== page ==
Tuesday, May 10, 2016

Sahuarita panel seeks common ground on border problems

Frank Krentz, right, testified at the congressional field hearing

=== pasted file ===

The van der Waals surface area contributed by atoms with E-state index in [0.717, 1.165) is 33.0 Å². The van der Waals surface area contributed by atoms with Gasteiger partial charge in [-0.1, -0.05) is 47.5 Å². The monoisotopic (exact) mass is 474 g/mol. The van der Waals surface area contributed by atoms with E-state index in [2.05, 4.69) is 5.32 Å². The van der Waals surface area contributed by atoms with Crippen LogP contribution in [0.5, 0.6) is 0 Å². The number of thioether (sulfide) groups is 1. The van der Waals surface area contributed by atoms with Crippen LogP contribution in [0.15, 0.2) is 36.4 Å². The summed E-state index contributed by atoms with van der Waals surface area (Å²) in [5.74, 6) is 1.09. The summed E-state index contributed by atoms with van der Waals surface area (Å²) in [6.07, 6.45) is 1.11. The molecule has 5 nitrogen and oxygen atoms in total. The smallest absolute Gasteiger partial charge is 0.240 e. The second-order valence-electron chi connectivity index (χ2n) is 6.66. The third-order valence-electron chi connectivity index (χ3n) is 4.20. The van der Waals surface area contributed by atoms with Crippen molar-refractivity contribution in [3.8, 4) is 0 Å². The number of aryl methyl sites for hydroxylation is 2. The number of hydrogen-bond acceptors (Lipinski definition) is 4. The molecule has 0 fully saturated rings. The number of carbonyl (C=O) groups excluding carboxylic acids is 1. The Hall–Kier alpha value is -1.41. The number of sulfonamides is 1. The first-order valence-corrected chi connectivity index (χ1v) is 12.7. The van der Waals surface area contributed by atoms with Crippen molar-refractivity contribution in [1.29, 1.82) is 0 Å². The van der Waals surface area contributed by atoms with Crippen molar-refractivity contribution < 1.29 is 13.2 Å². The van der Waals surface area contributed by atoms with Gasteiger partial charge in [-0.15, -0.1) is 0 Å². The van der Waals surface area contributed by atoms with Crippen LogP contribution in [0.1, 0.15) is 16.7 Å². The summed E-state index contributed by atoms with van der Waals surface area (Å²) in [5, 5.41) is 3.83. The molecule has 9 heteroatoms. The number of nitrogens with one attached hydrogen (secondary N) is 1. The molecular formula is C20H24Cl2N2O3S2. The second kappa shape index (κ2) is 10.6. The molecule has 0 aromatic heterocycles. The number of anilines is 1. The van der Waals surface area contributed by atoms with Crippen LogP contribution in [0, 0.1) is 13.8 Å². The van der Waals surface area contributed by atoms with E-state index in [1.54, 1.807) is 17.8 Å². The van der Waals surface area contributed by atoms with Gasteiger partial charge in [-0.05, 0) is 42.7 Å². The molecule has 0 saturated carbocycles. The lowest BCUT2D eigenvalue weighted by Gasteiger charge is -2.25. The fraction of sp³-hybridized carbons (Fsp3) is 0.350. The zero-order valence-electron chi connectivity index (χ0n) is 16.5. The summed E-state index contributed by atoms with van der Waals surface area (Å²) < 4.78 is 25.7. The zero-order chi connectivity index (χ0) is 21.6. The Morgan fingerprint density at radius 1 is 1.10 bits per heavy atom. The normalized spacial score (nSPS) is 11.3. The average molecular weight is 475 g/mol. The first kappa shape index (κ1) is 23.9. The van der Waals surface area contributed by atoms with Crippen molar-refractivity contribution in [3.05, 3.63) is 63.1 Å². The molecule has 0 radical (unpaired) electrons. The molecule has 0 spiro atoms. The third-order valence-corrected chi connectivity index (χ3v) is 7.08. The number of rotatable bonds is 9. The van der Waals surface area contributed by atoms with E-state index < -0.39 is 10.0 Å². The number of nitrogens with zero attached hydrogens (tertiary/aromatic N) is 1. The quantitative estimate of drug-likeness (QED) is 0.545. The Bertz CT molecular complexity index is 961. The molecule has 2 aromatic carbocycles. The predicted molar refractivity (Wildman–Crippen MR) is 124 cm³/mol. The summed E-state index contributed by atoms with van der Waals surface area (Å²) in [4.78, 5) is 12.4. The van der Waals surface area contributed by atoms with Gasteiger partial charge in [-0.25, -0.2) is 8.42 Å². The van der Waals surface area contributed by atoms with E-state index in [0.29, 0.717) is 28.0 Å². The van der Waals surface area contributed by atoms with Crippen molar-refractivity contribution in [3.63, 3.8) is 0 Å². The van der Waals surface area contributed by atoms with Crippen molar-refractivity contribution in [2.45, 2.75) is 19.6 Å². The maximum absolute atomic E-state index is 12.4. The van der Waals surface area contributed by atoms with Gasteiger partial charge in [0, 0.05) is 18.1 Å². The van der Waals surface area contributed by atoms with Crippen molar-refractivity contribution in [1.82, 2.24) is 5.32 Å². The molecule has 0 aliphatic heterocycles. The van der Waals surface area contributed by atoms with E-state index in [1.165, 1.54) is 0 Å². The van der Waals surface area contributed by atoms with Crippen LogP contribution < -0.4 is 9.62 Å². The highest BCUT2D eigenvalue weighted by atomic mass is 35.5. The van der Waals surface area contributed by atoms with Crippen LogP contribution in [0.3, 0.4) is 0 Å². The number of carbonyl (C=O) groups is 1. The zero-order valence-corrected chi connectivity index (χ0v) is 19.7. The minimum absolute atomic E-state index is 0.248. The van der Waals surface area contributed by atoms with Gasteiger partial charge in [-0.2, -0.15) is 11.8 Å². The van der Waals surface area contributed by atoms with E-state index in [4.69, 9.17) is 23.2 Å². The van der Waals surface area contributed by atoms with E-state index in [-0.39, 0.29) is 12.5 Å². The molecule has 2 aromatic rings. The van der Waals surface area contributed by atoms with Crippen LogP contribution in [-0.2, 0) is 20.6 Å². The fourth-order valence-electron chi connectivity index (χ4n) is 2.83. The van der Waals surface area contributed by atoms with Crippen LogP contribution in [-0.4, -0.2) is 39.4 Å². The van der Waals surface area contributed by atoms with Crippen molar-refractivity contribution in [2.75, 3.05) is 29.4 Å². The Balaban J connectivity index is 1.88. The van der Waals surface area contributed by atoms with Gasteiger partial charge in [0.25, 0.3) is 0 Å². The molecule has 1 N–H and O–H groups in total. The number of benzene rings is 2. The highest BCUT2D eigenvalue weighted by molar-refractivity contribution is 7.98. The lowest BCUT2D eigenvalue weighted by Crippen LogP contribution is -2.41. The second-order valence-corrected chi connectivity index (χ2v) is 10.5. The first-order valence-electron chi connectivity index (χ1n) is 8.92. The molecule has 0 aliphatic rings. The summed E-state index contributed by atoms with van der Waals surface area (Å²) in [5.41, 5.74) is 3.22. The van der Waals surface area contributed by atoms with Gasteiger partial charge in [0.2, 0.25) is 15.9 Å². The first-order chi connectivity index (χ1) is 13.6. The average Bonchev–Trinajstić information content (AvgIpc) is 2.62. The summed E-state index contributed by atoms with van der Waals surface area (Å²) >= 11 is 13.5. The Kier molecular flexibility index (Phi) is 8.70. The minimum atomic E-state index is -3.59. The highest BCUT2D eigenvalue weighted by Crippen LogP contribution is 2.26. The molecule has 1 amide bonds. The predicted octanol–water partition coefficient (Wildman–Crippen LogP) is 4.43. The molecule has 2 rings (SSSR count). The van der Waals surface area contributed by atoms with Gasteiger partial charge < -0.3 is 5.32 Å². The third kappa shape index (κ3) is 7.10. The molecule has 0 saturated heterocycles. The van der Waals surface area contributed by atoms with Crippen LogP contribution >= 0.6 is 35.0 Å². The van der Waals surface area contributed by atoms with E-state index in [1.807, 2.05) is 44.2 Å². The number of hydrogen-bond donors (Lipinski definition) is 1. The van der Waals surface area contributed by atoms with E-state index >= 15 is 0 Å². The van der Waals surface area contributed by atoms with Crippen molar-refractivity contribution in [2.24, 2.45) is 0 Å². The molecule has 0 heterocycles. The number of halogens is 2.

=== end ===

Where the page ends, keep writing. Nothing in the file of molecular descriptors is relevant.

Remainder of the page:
Discussions about border issues often focus on the differences, but on Monday the goal was to find common ground. A group of Southern Arizona residents, city officials, ranchers, business owners and law enforcement officers gathered here for a congressional field hearing, “Life on the Border: Examining Border Security through the Eyes of Local Residents and Law Enforcement,” held by U.S. Rep. Martha McSally of Arizona and New Mexico Rep. Steve Pearce, both Republicans. “I want to make sure as decision makers, policy makers, those that are running for office are trying to come up with ways to address these things now and in the future, that they are hearing from facts, hearing from people on the ground that are being impacted by failed policies every day,” said McSally, who chairs the House subcommittee on Border and Maritime Security. Although the number of people coming illegally through Southern Arizona is down, ranchers in rural areas continue to see traffic coming through their land. Instead of seeing large groups of migrants looking for work, they said, they now encounter smaller groups carrying drugs. “I can remember a time in 1999 I saw two different groups of people crossing the ranch that numbered larger than 100,” Frank Krentz said. “We used to approach these people as Christians to make sure there were no injuries and tell them that Border Patrol would be here shortly to help them.” But that all changed after his father, Robert Krentz, was shot and killed nearly six years ago when he was out on his ranch and saw someone walking across a pasture. “Now we don’t go near these people. Not knowing what the situation holds, we don’t put ourselves in a position that would get us into trouble.” The slaying remains unsolved. Just last week, said Daniel Bell, president of the ZZ Cattle Corp., there was a fire started by people crossing illegally who were later caught by the Border Patrol. “These were all breaking points that caused ranchers on the border to demand more boots on the ground,” he said...more

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